A PIANO tuner who marked 50 years in the industry this week has spoken of his lengthy career and working with the stars.
David Guy, 67, of Dominion Road, Worthing, was introduced to the trade in 1962 through an apprenticeship with J W Mansfield of Worthing.
At the age of 15, he worked a five-and-a-half day week and earned £3.
He said: “My mother used to work in service for a large house and they had a piano that the manager of Mansfield’s used to come and service.
“That is how I became aware of the company and it seemed like an obvious choice when it came to getting a job, even though my father worked for the council so I probably could have gone into another trade.
“I had played the piano since the age of 12, although once I started tuning I did stop because it seemed very much like a busman’s holiday.
“It is funny because despite what everyone thinks, playing a piano and tuning one have nothing to do with each other.
“As soon as I started tuning I liked it straight away, and it is the sort of job that you have to like because you are never going to make a fortune doing it.”
When the Mansfield brothers retired the business, David went to Lyon & Hall of Brighton, where he worked until he started on his own in 1972.
“Setting up on my own was always my aim, it was just a case of finding the right time,” he said.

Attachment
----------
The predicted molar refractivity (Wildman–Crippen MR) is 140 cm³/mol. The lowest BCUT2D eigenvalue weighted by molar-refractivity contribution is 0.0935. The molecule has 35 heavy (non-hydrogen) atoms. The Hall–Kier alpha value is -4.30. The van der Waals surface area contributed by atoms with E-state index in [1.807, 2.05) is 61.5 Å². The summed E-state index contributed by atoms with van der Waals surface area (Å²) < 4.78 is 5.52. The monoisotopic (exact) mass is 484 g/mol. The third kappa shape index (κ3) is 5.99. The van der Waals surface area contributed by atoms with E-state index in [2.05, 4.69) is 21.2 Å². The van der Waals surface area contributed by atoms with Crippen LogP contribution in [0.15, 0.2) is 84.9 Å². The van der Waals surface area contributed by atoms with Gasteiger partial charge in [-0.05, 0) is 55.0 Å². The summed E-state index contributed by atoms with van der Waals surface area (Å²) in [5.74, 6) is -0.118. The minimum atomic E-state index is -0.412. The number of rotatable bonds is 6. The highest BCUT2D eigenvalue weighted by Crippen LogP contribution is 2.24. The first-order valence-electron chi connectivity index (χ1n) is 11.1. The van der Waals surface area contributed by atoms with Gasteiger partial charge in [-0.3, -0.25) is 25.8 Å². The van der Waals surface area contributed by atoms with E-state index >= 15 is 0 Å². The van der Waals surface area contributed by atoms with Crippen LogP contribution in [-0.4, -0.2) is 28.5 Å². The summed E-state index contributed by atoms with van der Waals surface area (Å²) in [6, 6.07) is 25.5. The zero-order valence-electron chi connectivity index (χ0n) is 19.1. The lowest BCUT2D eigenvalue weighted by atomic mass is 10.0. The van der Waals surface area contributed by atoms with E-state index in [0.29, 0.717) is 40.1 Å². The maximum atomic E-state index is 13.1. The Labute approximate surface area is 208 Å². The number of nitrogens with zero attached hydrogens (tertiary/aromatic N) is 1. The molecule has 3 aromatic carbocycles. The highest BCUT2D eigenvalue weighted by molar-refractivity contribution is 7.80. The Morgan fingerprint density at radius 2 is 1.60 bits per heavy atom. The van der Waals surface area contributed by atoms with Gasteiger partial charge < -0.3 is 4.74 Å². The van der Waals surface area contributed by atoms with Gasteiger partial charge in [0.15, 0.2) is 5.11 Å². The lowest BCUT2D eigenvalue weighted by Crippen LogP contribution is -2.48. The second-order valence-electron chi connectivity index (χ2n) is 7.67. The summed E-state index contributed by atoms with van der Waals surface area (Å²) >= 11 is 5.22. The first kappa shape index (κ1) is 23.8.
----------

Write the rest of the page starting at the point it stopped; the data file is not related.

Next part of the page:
“In the 1970s, you could not really go wrong because the trade had taken off like a rocket.
“Whereas the forties were the war years and in the fifties and sixties TV was very popular, the seventies saw the piano become really popular and everybody suddenly wanted to play.
“I am not boasting when I say that you could probably name most of the stars of the last couple of decades and the chances are that I will have tuned their piano.
“I jokingly say to people that I tuned for ABBA before they were even famous as I worked on the piano that was used in the 1974 Eurovision Song Contest when it was in Brighton.”
David still tunes and looks after the contract for Worthing Borough Council. He said: “I love getting out and about and cover a wide area. To a certain extent, the trade has died a death but I love what I do.”